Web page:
I sit within the emptiness of the Young Adult section in the Fort McMurray Public Library. Teenage books about the dangers of plastic surgery and fantasies involving angelic vampires keep me company. I have come to the library in the hopes that its environment would inspire me to write. As I experiment with several positions in my four-legged chair, I drag it along and leave the marks of my struggle for all to see, scrapped against the hardwood floor. My hope for inspiration was slowly being crushed with each passing minute.
Beyond the door behind me, the library is full of bodies hidden behind piles of notebooks and sleek laptops. Here is a typical scene for any library, but there is a particular vibe felt in the air of this library, and it can even be felt occupying homes on every street in the city. The ‘Fort McMurray Dream’ inspires and drives residents to believe that success is given to those who work hard. Hard work leads to satisfaction and happiness (until it’s time to pay your imploding rent or mortgage bills). I passed by many tired minds sitting throughout the library focusing on unlocking the secrets to this happiness with searches for jobs on computer screens and throughout classified ads in newspapers. Images of big yellow tanker trucks packing oil rich soil beam down at us all from walls above the polished cubicles and spacious table tops.
A rush of cool air brushes against my neck as the door opens. The room quickly fills with more bodies. A young woman whizzes by as a blur of fuchsia (the effect of her bright cardigan) while jangling a box of pencils and paper. Soon after, a mother walks in with her two children and leaves behind one of the two— her son. He is a skinny adolescent, who looks even thinner under the bagginess of his brown T-shirt. I watch him sit before the woman in fuchsia with surprisingly excellent posture, as his back sits upright in the chair before me.
The two swap tips as they converse about the latest and greatest X-box games. Silence builds as the conversation dies. It is now time to begin what they are here for—perhaps a peer-mentoring session.
The energy of the gym seen from the window stretching behind the woman, captures my attention until I hear, “I’m sure more people will come eventually, but we can start. Which game would you like to play?” Her face is cheerful but her voice lacks genuine excitement. I imagine this exact line has been said before to other boys and girls.
Under faded lights, he looks at his choices, pauses for a brief moment, and apathetically declares, “Scrabble is good.”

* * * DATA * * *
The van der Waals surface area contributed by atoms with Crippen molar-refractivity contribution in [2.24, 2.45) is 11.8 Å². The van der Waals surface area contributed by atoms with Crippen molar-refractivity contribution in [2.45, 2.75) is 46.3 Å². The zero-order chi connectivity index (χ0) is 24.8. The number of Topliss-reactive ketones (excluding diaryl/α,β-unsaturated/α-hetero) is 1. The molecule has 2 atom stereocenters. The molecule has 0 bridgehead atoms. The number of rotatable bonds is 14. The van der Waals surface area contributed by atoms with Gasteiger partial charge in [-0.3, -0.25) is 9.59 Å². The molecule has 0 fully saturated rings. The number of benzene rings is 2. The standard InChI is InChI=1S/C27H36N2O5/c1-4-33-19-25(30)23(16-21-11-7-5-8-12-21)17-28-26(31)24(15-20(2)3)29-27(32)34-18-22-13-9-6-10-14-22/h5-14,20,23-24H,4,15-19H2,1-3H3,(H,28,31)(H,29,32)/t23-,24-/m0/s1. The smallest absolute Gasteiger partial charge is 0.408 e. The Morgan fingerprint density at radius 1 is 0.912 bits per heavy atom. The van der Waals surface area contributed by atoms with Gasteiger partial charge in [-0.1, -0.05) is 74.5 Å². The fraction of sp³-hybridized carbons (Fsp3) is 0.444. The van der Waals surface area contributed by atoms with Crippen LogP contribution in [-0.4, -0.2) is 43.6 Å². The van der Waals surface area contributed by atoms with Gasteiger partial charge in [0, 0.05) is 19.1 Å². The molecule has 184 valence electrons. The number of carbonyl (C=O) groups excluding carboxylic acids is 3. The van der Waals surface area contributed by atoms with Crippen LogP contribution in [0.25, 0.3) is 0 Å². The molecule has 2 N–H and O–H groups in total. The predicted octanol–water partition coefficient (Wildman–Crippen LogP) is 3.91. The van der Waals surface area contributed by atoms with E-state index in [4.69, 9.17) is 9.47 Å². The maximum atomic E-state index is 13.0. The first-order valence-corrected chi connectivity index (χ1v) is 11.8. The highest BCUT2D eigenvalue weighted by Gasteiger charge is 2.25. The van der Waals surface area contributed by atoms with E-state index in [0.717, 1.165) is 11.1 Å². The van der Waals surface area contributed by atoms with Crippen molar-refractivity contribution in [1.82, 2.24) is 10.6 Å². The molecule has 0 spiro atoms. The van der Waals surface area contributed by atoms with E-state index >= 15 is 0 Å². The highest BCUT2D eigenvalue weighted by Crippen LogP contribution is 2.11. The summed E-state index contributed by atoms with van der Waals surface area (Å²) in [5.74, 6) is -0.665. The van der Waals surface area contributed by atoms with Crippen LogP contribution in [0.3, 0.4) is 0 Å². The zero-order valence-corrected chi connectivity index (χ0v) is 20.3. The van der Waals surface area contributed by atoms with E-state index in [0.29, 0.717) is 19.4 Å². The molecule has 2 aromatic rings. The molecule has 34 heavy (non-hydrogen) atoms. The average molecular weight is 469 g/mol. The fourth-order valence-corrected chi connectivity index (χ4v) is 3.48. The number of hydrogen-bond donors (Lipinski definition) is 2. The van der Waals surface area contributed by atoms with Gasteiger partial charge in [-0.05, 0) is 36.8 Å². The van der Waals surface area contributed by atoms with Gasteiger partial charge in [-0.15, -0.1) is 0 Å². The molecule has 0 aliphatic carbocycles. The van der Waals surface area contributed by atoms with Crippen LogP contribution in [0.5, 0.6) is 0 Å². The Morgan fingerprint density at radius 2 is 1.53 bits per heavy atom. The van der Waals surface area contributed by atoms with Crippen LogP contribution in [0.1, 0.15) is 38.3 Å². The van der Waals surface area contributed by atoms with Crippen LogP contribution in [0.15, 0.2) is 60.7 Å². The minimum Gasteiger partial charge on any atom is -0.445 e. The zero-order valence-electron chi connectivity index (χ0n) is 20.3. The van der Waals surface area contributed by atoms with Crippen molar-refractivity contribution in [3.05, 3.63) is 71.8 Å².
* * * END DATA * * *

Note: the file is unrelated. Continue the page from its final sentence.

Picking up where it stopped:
Letters rattle and shake.
Looking at the bag of letters she asks, “Would you like to pick out a letter and figure out who goes first? Whoever gets closest to ‘A’ gets to start.”
The boy reluctantly reaches out a hand to grab a letter.
“Oh, you get to go first!” She sounds hopeful that her “student” will be just as excited as her to begin playing. If he is, he does not express it.
As words materialize on their game board, I look at the glaring blankness of my laptop screen. My empty thoughts are interrupted by, “Oh that’s a good start.” There is reservation in her soft voice, as if she wants to say more, but she is holding back. Instead, unspoken encouragement is given as she smiles at his efforts.
No one else has come to participate in this battle of words.
“You can’t just start a random word. Here’s what you can do,” her reserved nature begins to crack as her fingers point to possible solutions, but she leaves his word intact and prepares for her turn. Afterwards, she jots down a few notes before perching her chin onto her clenched fist. Her eyes challenge the boy to make his next move.
“Nicely played! That’s a triple score.”
The congratulation is taken in their customary silence. My ears are buzzing from the increasing volume of silence spreading throughout the room. As they sit they both radiate an intensity which despite their quietness forces you to look at them and watch their next move. And in that moment, I suddenly feel a surprising revelation.
I realize that the two are playing a disguised game. It still involves words, but the game is directed by one significant rule. Only speak when necessary. It is not a straightforward game as it seems that the two are carefully calculating their every move, including their use of speech (or lack of) with one another. I hope their hard work pays off. In the meantime, they both seem to agree that it takes more than a conversation to get to know a person.
The game goes on.